(Action time, boys and girls! The first "American Blogger" winner takes flight--with YOU on board! - promoted by Paul Rosenberg)
I'm proud to announce the launch of the Swing State Newspaper Project (apologies to Swing State Project for the similarity of the name), with the initial targeting diary HERE.
The idea came about in the American Blogger series initiated by Paul Rosenberg. You can jump right in by clicking the link if you want to, but to get yourself grounded, especially if you're not familiar with idea, or need a refresher, this diary explains it all for you.
Here was the original impetus for the idea,
If you've ever spent time reading local and regional newspaper sites on the internet, you've probably noticed a disturbing phenomenon; right-wingers have run amok in the comments sections of the newspapers. Progressives may rule blogs and online fundraising and organizing, but when it comes to influencing more traditional media, even if it's in an internet forum, we lag behind. Sometimes far behind. This becomes increasingly problematic as we draw closer to the election. Many more voters read online newspapers than read blogs. So it becomes very important to not only rebut these ignoramuses, but to provide additional context and knock down bad information in news articles covering the presidential race.
To combat this I suggested we monitor online newspaper sites in key swing states until the election. Readers would comment on stories, knock down attacks, add truth to the discussion, and in many cases, contact reporters directly to encourage better reporting (if they got it wrong) or thank them for outstanding writing (if they got it right).
After getting a lot of good ideas for how to carry this idea forward (see here), I've come up with a plan for how to proceed. We'll see how this goes. It may need to be modified or expanded if the project is a success, but I'm ready to get it started.
I have compiled a list of 95 newspapers from 20 swing states around the country. I started this list a few weeks ago, so there's a few states that have moved into swing territory since then (mainly solid blue to lean blue) that aren't on my list (e.g. Minnesota and Oregon). I may add newspapers from these states in the future if warranted, but at this point, I'm thinking these states will move back to solid Obama shortly.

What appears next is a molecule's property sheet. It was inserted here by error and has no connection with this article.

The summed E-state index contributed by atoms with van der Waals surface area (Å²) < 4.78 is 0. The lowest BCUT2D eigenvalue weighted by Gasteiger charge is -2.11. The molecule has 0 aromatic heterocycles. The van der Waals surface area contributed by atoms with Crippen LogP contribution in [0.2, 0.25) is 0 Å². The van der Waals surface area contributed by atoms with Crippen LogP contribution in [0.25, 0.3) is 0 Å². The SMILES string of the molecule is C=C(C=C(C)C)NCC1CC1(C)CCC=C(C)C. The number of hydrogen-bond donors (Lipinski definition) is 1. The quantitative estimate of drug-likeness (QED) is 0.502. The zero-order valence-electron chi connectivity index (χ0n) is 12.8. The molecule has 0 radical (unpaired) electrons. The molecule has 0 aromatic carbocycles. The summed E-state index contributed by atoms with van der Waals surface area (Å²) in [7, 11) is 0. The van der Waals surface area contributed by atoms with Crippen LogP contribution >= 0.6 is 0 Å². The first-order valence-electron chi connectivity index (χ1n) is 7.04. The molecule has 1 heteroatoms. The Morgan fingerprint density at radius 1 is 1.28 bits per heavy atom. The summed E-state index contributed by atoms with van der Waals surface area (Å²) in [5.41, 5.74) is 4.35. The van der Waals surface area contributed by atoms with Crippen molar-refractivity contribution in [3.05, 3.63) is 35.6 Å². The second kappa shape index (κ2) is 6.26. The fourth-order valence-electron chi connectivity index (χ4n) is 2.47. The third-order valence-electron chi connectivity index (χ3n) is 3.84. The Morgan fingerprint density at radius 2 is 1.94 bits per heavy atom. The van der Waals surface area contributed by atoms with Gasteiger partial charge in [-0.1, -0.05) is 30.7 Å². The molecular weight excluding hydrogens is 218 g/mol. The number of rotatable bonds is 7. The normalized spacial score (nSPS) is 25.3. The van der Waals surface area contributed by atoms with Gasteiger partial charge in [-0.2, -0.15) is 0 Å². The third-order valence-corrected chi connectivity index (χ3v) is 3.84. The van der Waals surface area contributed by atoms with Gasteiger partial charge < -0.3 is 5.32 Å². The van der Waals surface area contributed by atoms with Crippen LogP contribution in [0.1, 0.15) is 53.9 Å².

What I will do is post a diary and then update it, once a day, every day, until the election. The link to this diary is HERE. In this diary I will link to five different newspaper articles. If Obama and McCain are in a swing state on a particular day, I will try to include articles from that/those state(s). If it is a particularly important state or campaign visit, I will probably include more than one newspaper from that state. For example, Obama was in Jacksonville, FL this week talking about offshore drilling. For this project then I would try to link to at least two articles from two different newspapers in the state that covered the story. If there are any remaining article slots (of the five for that day), I will randomly choose a swing state newspaper and link to a story from that paper on the election.
Each day I will post a Quick Hit letting people know when the article list for that day has been updated. Some days, when I'm traveling or up against a work/school deadline I won't be able to post articles. On these days, I'd be happy to pass off the duties to anyone else who'd like to fill in. Let me know in the comments if you're interested in something like that and we can set something up.
Originally I proposed that we monitor just one swing state newspaper for an entire week. But I nixed this idea because I don't think there's time to focus on just one paper for 7 whole days. And as long as I'm taking responsibility for finding the articles, I think we can get pretty wide coverage and still maintain a focused effort. I already read an inordinate amount of newspapers every day, so this shouldn't be much of a burden for me to keep this up until the election. The first test run is going on NOW. Comments and questions about this plan are welcome.
Here's the list of newspapers. I've compiled info on the state they're in, the newspaper name and website, the home city, the city's metro population, whether they allow comments on stories, and whether the reporter's email address is provided. In almost all cases I picked newspapers representing the five largest metro areas in the state. I left out two newspapers that would otherwise be on the list because they don't allow comments and don't post the reporter's email address (Dayton, OH and Concord, NH).